By Courtney Pittman
Design trends come and go, but in the Lone Star State, an optimal outdoor living space has always been a paramount feature when it comes to Texas Homes. With wide open spaces, rolling hills, warm summer nights, and mild winters, it’s no wonder people in Texas desire to be outside year-round. Although verandas and decks have long been a hot commodity in Texas, the concept of indoor-outdoor living has taken on a whole new meaning. We asked some experts in the Lone Star State about building a dream outdoor-living space in Texas – and what to take into consideration.
When we asked Janet Hobbs, of Hobbs’ Ink, LLC (one of Homeplans.com’s fabulous home designers and a Certified Professional Building Designer in Austin), what outdoor living trends do and don’t work for homes in Texas, she delivered valuable advice.
“Screened porches! Screened porches are, by far, the best new 'old' idea out there right now,” Hobbs declares. While porches are wonderful assets to a home, in Texas, a screened porch comes in extra-handy due to the unpredictable spring weather and bugs.
“For those of us who don't think it's environmentally responsible to spray for mosquitoes and flies continually, a screened porch is the best way to have a happy outdoor living or dining experience. I often say that my favorite 'room' in a house we've worked on is not a room at all, but a screened porch,” Hobbs adds, while pointing out a plan she loves, 928-251 (above).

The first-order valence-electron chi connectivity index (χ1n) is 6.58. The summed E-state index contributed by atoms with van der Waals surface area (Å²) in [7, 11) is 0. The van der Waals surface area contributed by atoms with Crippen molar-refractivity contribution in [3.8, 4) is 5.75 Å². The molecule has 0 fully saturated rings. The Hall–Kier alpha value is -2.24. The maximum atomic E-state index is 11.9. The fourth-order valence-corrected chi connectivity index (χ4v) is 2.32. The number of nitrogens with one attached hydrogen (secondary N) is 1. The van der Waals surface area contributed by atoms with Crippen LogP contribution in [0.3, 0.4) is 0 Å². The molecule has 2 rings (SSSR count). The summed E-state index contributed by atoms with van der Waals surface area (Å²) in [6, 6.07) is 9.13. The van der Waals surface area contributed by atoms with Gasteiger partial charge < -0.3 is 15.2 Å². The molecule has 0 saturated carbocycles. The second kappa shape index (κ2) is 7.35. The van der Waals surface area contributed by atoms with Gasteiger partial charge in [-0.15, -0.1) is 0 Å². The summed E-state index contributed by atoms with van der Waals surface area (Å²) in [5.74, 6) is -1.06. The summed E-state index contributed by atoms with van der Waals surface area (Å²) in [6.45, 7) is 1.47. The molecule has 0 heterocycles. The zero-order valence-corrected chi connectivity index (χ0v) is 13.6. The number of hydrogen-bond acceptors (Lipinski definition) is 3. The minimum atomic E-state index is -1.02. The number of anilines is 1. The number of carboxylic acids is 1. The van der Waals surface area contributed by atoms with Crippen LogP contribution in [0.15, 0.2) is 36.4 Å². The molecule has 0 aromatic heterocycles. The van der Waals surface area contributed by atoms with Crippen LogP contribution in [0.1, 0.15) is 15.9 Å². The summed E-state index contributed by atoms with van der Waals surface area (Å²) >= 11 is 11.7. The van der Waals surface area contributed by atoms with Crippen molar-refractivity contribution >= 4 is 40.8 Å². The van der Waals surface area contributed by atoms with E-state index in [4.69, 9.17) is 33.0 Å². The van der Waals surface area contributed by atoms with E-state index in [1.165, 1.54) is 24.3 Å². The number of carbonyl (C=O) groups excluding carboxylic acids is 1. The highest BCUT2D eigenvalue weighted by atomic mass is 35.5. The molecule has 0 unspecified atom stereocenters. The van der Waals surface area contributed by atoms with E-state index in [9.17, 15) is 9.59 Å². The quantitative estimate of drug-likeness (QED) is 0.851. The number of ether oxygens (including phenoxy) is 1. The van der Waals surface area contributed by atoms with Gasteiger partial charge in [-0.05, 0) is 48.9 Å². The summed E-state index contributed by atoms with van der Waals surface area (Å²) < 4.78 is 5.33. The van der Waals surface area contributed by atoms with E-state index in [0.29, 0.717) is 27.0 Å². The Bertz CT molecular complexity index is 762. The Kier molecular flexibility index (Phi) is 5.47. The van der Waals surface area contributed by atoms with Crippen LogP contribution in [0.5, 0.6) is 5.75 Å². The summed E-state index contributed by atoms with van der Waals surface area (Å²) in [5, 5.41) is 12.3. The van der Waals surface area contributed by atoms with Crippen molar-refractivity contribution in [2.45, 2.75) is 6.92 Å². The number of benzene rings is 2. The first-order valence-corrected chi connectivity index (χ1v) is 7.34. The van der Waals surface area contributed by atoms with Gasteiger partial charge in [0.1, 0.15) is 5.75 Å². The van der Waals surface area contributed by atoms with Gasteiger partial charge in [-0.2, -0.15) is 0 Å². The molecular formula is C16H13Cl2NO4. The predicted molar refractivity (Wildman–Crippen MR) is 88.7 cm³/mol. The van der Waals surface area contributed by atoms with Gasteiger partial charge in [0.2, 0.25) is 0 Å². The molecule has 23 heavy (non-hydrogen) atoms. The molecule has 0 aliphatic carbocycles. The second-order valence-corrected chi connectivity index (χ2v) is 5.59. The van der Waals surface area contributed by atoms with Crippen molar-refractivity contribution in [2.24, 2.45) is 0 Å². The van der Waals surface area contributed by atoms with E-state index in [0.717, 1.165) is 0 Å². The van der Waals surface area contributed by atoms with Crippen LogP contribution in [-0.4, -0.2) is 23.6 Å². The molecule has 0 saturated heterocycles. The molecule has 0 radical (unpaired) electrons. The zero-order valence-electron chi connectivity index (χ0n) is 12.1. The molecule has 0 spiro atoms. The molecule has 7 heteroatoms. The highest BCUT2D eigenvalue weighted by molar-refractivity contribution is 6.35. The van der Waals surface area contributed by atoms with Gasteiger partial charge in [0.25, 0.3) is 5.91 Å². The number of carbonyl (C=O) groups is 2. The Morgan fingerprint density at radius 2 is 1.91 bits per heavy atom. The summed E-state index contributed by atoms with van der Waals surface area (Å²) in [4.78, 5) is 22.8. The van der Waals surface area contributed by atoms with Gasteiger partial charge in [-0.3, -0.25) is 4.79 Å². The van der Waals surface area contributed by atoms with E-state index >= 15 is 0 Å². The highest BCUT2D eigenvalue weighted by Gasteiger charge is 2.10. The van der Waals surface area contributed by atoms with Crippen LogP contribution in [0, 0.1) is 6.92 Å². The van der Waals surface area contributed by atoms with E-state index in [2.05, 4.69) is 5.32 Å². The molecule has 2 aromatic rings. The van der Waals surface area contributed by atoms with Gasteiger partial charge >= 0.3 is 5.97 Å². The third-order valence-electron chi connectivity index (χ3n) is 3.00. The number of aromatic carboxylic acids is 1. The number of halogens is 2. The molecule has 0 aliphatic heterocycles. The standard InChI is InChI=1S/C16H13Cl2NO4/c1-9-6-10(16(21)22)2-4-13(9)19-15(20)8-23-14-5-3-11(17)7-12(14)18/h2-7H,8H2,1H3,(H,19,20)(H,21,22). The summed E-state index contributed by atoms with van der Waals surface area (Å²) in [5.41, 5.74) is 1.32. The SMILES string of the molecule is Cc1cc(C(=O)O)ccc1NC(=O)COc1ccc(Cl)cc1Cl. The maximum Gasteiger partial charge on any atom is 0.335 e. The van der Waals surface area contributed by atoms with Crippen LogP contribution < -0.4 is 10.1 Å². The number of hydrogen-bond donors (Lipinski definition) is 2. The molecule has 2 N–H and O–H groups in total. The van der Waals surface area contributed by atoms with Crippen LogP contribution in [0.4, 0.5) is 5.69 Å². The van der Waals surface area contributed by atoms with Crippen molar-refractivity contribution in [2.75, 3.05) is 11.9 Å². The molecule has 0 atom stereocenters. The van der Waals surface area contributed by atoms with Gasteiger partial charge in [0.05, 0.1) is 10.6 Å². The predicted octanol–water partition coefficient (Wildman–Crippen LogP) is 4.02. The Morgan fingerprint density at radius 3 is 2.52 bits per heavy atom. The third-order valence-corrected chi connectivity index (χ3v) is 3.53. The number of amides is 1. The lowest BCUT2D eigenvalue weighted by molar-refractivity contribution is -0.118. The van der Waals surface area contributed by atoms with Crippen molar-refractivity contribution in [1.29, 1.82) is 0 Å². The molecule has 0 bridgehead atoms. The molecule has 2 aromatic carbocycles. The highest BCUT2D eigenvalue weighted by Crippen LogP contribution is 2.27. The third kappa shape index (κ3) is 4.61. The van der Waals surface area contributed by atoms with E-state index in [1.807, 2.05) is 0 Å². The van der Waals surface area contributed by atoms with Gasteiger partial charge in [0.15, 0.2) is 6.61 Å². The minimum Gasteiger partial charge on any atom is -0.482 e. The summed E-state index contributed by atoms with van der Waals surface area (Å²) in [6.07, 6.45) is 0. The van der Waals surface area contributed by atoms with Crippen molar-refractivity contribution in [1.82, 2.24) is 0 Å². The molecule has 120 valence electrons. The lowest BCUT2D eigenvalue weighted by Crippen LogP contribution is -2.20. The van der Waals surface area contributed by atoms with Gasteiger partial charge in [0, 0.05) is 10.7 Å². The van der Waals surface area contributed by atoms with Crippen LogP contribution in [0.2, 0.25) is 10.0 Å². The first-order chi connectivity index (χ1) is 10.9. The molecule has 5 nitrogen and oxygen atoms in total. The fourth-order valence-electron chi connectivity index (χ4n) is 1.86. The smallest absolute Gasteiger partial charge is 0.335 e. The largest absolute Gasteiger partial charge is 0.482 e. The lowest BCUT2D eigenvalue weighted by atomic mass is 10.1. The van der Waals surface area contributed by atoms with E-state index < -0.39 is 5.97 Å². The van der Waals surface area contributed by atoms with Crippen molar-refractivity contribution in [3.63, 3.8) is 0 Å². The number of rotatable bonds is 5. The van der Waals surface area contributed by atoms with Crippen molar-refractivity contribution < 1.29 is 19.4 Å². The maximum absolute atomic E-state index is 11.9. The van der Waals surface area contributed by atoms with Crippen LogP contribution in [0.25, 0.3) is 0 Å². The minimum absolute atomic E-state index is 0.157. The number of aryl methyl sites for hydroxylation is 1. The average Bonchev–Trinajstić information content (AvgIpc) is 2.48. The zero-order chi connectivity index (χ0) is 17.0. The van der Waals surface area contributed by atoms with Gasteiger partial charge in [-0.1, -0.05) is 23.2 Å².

Architect Francois Levy, of Levy Kohlhaas Architecture in Austin, also adds that, “While summers here are hot, many winter days are mild, and of course much of spring and autumn are quite nice. With bugs, though, especially mosquitoes, screened porches are a great way to enjoy the outdoors and stay comfortable.”
“We all love the 20' wide 10' tall doors that telescope back into a pocket in the wall. They so nicely frame views and blur the line between indoor living and outdoor living. I LOVE, LOVE, LOVE them. But, seriously, with heat, humidity and insects being what they are here, you won't open them more than a few times. You can accomplish a very similar look with a door of the same size where only the two center panels open, sliding out over the two outside panels. You have wonderful, floor to ceiling glass, but you don't need to devote 5' or more of blank wall to the pocket for the doors to retract into,” says Hobbs.
Plan 935-5 (designed by Hobbs) provides large (but manageable) doors out to the side courtyard.
Warns Hobbs: “The MOST important thing to keep in mind when planning a home in Texas is orientation to the sun. If your outdoor living area faces west it will be absolutely unusable at the time of day when you most want to be enjoying it - late afternoon to early evening. Get your sunset views when you go to the beach; be comfortable at home.”
If you would rather dedicate more square footage to the interior of your home but still wish to experience the outdoors, abundant windows and doors offer the bright solution. With ample views (like those in plan 888-15 above), you are able to capture the appeal of being outside while still savoring that one thing Texans RELISH in the summer – air conditioning.